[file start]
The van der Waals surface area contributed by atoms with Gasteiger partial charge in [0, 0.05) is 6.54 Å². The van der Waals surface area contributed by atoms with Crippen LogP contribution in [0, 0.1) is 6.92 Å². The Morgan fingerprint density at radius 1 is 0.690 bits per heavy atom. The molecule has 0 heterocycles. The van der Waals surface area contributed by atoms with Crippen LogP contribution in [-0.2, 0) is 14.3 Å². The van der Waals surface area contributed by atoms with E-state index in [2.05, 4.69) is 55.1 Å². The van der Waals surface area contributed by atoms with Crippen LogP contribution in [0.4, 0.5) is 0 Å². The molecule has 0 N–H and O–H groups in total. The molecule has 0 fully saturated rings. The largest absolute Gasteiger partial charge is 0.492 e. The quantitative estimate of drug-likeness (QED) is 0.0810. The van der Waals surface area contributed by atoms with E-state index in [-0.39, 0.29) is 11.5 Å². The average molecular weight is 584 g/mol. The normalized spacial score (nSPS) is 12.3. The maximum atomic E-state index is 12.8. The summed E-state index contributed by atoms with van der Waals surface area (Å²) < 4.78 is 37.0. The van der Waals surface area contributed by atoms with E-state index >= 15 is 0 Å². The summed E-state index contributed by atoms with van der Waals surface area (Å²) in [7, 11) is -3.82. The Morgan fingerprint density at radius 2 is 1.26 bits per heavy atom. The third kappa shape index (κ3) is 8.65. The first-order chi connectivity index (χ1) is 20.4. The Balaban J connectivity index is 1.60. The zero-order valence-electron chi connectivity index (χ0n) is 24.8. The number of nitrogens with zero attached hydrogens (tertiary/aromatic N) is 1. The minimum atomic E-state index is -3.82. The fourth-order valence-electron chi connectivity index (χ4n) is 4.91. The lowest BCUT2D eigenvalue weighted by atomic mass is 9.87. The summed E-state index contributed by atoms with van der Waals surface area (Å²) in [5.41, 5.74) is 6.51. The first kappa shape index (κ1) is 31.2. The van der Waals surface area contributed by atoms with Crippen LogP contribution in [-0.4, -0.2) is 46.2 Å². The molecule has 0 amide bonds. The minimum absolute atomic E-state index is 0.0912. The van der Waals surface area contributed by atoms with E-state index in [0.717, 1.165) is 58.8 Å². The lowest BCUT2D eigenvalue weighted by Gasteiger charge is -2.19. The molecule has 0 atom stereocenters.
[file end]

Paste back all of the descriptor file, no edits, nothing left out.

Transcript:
The van der Waals surface area contributed by atoms with Gasteiger partial charge in [0, 0.05) is 6.54 Å². The van der Waals surface area contributed by atoms with Crippen LogP contribution in [0, 0.1) is 6.92 Å². The Morgan fingerprint density at radius 1 is 0.690 bits per heavy atom. The molecule has 0 heterocycles. The van der Waals surface area contributed by atoms with Crippen LogP contribution in [-0.2, 0) is 14.3 Å². The van der Waals surface area contributed by atoms with E-state index in [2.05, 4.69) is 55.1 Å². The van der Waals surface area contributed by atoms with Crippen LogP contribution in [0.4, 0.5) is 0 Å². The molecule has 0 N–H and O–H groups in total. The molecule has 0 fully saturated rings. The largest absolute Gasteiger partial charge is 0.492 e. The quantitative estimate of drug-likeness (QED) is 0.0810. The van der Waals surface area contributed by atoms with E-state index in [-0.39, 0.29) is 11.5 Å². The average molecular weight is 584 g/mol. The normalized spacial score (nSPS) is 12.3. The maximum atomic E-state index is 12.8. The summed E-state index contributed by atoms with van der Waals surface area (Å²) < 4.78 is 37.0. The van der Waals surface area contributed by atoms with E-state index >= 15 is 0 Å². The summed E-state index contributed by atoms with van der Waals surface area (Å²) in [7, 11) is -3.82. The Morgan fingerprint density at radius 2 is 1.26 bits per heavy atom. The third kappa shape index (κ3) is 8.65. The first-order chi connectivity index (χ1) is 20.4. The Balaban J connectivity index is 1.60. The zero-order valence-electron chi connectivity index (χ0n) is 24.8. The number of nitrogens with zero attached hydrogens (tertiary/aromatic N) is 1. The minimum atomic E-state index is -3.82. The fourth-order valence-electron chi connectivity index (χ4n) is 4.91. The lowest BCUT2D eigenvalue weighted by atomic mass is 9.87. The summed E-state index contributed by atoms with van der Waals surface area (Å²) in [5.41, 5.74) is 6.51. The first kappa shape index (κ1) is 31.2. The van der Waals surface area contributed by atoms with Crippen LogP contribution in [-0.4, -0.2) is 46.2 Å². The molecule has 0 amide bonds. The minimum absolute atomic E-state index is 0.0912. The van der Waals surface area contributed by atoms with E-state index in [0.717, 1.165) is 58.8 Å². The lowest BCUT2D eigenvalue weighted by Gasteiger charge is -2.19. The molecule has 0 atom stereocenters.